Weirdly, however, that same soft, spacious upper we were so stoked to slip our feet into out of the box very quickly proved itself to be a shortcoming once we were in motion, just too flexible and loose to secure our foot properly to the base. One tester reported having no choice but to stop repeatedly during a short hike to retighten the laces, calling out the exaggerated pronation, slight ankle rolling, heel gapping, and slippage that developed due to the lack of topside structure. And while the super long laces are easy enough to adjust, the tongue is not padded well enough to protect the top of the foot from such exertion. Not the kind of precision fit we want for a long day on the trail.
The Aerios FL 2 is lined with a thin Ortholite insole, as is common in many hiking shoes. It offers limited arch support. The compressed EVA midsole is also not as cushioned as a normal EVA sole. So, while the result is a shoe that feels somewhat responsive, with significant flexion under the forefoot, the flip side is that there's a higher likelihood of foot fatigue during longer days. Given the excessive topside volume and this lack of supportive cushioning underneath, we think an aftermarket insole is a great choice to help fill out the shoes and lock in one's feet for increased comfort.
The newest update to the Aerios includes a durable 100% recycled polyester fabric upper to make the shoe lighter and more durable than the previous version, which was built of only a single layer Cordura mesh (0.8mm microfibre lining). Given the design's focus on reducing weight, we suspected the shoe might cut corners in other ways. So we were a bit surprised to find the Aerios FL 2 still sufficiently stiff and supportive underfoot for shorter days on the trail.
While it doesn't have much to speak of in terms of arch support, the synthetic upper of the Aerios features raised perimeter sidewalls that offer a little additional protection and support. Its compressed EVA midsole and integrated TPU shank also do a decent job of balancing grip and stability while offering some protection from debris on the trail. Overall, this shoe resembles the design of a trail runner rather than a rugged and durable hiking shoe, emphasizing aesthetics and minimalism over support and performance. These shoes are not our first choice for demanding and technical hikes, but they are a solid consideration for those who just want enough support underfoot for shorter day hikes before heading into town to meet up with friends.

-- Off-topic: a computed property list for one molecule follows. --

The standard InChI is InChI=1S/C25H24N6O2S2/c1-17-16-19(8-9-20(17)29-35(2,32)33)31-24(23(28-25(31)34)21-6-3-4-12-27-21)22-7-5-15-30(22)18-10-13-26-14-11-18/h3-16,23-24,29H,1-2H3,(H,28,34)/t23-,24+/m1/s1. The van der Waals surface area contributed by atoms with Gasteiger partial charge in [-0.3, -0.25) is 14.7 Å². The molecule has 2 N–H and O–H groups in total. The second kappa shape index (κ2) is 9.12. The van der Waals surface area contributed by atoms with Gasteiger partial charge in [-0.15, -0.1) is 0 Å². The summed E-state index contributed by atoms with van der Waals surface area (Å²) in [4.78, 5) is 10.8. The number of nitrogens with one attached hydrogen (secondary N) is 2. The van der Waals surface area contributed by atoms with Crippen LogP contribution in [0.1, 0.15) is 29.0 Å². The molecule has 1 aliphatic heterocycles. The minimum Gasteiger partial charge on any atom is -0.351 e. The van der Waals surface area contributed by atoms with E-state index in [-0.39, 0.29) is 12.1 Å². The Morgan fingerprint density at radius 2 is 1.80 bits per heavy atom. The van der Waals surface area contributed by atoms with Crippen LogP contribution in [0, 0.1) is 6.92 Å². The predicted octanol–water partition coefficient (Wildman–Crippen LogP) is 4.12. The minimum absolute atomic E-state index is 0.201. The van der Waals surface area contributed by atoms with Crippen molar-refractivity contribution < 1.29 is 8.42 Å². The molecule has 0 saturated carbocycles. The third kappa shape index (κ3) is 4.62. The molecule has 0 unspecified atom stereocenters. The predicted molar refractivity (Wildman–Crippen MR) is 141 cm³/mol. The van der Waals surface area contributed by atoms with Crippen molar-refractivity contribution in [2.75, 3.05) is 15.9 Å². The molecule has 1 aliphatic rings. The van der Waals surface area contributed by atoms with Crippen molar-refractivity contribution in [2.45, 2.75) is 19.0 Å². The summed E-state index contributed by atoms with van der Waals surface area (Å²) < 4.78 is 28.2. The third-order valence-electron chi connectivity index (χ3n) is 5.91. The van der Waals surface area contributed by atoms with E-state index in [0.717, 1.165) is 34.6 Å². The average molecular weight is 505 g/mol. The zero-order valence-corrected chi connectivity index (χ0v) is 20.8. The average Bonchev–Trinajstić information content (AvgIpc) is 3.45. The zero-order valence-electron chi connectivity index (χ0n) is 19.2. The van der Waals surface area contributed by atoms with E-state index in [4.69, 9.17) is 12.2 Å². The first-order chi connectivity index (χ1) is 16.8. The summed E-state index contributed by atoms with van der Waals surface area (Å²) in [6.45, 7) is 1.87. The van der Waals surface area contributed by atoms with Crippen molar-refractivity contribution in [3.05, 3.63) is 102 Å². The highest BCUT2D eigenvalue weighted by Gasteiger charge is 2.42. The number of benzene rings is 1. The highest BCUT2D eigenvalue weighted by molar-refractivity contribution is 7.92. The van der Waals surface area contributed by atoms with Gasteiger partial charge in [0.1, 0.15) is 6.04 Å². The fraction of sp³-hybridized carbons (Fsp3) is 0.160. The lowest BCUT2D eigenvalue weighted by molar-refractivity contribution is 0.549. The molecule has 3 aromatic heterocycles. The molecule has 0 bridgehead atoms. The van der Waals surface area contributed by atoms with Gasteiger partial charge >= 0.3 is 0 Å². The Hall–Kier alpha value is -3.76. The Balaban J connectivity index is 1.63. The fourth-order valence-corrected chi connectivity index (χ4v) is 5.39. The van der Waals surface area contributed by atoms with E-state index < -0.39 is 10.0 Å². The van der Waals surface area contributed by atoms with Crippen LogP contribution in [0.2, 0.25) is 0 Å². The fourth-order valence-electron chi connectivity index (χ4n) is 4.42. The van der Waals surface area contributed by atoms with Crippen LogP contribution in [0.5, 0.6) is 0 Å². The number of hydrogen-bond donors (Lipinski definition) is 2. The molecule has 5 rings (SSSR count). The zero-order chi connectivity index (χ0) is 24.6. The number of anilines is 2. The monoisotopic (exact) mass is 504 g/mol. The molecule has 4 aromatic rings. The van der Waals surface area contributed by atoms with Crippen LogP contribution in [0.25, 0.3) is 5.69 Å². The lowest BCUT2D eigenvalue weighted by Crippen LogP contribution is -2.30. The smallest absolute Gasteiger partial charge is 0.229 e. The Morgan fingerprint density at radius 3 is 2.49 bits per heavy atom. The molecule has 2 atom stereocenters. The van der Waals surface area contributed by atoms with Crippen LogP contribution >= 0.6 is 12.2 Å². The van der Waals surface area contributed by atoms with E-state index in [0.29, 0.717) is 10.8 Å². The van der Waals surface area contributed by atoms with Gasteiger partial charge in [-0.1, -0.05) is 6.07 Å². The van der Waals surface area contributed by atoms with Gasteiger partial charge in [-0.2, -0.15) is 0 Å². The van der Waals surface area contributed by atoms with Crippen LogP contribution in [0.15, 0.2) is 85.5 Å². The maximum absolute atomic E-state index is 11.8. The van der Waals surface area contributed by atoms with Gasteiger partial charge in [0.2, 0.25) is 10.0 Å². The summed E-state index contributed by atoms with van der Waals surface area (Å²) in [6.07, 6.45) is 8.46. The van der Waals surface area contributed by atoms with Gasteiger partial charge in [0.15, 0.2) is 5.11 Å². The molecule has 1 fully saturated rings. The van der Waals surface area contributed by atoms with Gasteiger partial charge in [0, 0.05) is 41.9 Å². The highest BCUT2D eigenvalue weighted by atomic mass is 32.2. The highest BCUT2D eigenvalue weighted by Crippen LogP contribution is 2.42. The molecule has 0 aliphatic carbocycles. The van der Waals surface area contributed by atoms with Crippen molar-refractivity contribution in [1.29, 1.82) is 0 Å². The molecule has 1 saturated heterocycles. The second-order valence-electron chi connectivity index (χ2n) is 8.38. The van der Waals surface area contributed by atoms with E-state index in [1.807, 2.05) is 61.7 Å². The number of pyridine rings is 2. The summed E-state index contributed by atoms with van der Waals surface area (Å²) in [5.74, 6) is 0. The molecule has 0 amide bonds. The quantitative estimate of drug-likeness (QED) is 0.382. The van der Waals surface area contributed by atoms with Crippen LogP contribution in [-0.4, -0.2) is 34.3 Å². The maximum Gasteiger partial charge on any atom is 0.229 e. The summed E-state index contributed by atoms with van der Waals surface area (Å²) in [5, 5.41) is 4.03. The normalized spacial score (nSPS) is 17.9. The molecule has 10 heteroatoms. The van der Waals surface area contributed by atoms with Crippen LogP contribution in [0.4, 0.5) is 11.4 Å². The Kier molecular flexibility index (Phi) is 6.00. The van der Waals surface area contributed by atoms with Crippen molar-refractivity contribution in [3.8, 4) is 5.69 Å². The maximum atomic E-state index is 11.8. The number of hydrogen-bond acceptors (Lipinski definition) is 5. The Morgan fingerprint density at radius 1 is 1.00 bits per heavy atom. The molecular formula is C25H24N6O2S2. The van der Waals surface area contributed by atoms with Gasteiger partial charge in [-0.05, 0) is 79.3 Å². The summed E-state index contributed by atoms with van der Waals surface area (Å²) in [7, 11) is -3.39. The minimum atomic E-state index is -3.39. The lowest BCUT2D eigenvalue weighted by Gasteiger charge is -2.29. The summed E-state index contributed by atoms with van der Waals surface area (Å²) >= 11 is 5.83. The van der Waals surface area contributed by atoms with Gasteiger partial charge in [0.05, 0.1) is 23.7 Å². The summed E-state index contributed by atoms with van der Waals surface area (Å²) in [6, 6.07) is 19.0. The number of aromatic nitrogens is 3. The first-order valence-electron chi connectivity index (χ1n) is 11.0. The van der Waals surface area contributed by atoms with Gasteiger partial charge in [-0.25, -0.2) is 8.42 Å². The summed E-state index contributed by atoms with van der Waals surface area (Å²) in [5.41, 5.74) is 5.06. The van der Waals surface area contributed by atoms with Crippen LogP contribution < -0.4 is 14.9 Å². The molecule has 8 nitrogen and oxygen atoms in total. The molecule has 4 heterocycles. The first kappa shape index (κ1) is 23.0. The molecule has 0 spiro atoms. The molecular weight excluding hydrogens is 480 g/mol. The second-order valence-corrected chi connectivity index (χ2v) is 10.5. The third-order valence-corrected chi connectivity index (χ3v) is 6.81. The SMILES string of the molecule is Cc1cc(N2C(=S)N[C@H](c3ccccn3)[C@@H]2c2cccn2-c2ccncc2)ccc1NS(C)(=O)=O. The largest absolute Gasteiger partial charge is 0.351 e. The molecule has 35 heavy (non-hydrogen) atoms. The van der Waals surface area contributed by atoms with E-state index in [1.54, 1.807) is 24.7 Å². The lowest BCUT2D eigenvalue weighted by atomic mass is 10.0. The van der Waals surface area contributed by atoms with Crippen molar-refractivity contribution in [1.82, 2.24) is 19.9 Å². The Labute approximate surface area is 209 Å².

When evaluating a trail shoe for maximum traction, we tend to look for depth and variation in the lug pattern as well as positioning. Furthermore, we assess the overall stickiness and performance of the rubber on the outsole because we understand this component is key to navigating slippery slabs, polished stone, and wet terrain. The Aerios FL 2 delivers a decent performance, utilizing a Vibram Megagrip outsole with a sufficient and well-spaced lug pattern across the base and a relatively soft, satisfyingly sticky rubber construction.
Though this wasn't the "grippiest" shoe in our test collection, it served us well when tackling average day hikes. While it is not uncommon for sticky rubber to lose some performance and grip when the temperatures plummet below freezing, we did notice that the base of the Aerios became rigid, and the sticky rubber offered less grip while moving through uneven terrain in cold temperatures. That said, most of our trail time was logged during the warmer months of the year, and we found the outsole to offer adequate traction on well-groomed trails.